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Phillips, P. C. (2006). Mini review: exploring the evolution of environmental sex determination, especially in reptiles. Journal of Evolutionary Biology, 19(6), 1775–1784. 
Added by: Admin (22 Feb 2009 11:56:19 UTC)
Resource type: Journal Article
BibTeX citation key: Janzen2006
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Categories: General
Keywords: Chelydra, Chelydra serpentina, Chelydridae, Echsen = saurians, Emydidae, Graptemys, Graptemys ouachitensis, Schildkröten = turtles + tortoises, Terrapene, Terrapene carolina, Zeitigung = incubation
Creators: , Phillips
Collection: Journal of Evolutionary Biology
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Abstract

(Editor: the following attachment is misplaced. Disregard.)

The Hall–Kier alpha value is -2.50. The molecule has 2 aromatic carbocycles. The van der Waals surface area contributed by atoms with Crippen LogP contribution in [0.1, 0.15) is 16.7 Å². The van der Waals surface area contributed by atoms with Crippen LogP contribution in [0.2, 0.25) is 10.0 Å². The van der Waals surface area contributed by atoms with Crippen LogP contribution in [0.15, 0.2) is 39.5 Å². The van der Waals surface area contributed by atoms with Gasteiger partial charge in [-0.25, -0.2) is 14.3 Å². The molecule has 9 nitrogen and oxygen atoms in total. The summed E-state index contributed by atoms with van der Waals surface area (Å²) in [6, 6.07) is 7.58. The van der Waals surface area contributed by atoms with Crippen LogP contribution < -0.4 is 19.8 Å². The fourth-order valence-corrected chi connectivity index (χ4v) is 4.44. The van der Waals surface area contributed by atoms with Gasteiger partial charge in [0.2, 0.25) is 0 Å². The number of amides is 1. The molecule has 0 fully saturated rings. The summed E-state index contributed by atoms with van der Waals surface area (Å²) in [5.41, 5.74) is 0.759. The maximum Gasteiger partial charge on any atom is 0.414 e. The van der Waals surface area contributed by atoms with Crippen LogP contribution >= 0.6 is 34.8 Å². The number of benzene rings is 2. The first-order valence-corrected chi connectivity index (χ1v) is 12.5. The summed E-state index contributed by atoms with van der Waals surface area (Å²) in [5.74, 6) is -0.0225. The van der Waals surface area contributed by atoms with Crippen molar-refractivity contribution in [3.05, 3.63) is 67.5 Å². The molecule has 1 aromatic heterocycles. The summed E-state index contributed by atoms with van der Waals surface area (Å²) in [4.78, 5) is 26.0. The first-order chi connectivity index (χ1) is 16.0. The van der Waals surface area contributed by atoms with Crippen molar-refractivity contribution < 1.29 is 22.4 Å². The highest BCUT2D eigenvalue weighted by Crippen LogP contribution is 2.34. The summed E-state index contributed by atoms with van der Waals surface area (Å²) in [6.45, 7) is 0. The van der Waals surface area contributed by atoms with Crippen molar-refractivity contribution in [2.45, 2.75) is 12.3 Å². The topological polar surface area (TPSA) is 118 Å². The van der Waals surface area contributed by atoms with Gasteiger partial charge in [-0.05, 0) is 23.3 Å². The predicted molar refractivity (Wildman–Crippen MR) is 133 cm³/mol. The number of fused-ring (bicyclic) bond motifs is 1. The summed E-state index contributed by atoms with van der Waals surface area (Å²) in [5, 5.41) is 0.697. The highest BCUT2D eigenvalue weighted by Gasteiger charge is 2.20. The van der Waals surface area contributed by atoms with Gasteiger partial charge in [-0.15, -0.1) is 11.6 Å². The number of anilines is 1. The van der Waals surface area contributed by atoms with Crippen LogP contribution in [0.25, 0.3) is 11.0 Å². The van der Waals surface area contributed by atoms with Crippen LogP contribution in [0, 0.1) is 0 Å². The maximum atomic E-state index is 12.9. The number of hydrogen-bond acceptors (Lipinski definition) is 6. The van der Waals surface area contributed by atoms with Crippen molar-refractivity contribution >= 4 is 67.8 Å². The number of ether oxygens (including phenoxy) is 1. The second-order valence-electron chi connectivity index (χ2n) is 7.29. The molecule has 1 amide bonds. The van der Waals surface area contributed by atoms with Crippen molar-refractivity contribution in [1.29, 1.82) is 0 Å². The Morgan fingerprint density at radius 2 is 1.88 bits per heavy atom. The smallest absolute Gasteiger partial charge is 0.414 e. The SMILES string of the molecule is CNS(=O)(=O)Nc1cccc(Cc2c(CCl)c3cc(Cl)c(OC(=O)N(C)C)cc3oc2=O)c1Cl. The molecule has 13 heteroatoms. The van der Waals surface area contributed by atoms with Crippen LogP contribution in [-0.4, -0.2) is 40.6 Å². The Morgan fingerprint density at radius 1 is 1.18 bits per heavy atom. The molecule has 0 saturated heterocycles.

Graptemys ouachitensis Terrapene carolina Chelydra serpentina Amphibolurus muricatus Environmental sex determination has been documented in a variety of organisms for many decades and the adaptive significance of this unusual sex-determining mechanism has been clarified empirically in most cases. In contrast, temperature-dependent sex determination (TSD) in amniote vertebrates, first noted 40 years ago in a lizard, has defied a general satisfactory evolutionary explanation despite considerable research effort. After briefly reviewing relevant theory and prior empirical work, we draw attention to recent comparative analyses that illuminate the evolutionary history of TSD in amniote vertebrates and point to clear avenues for future research on this challenging topic. To that end, we then highlight the latest empirical findings in lizards and turtles, as well as promising experimental results from a model organism, that portend an exciting future of progress in finally elucidating the evolutionary cause(s) and significance of TSD.
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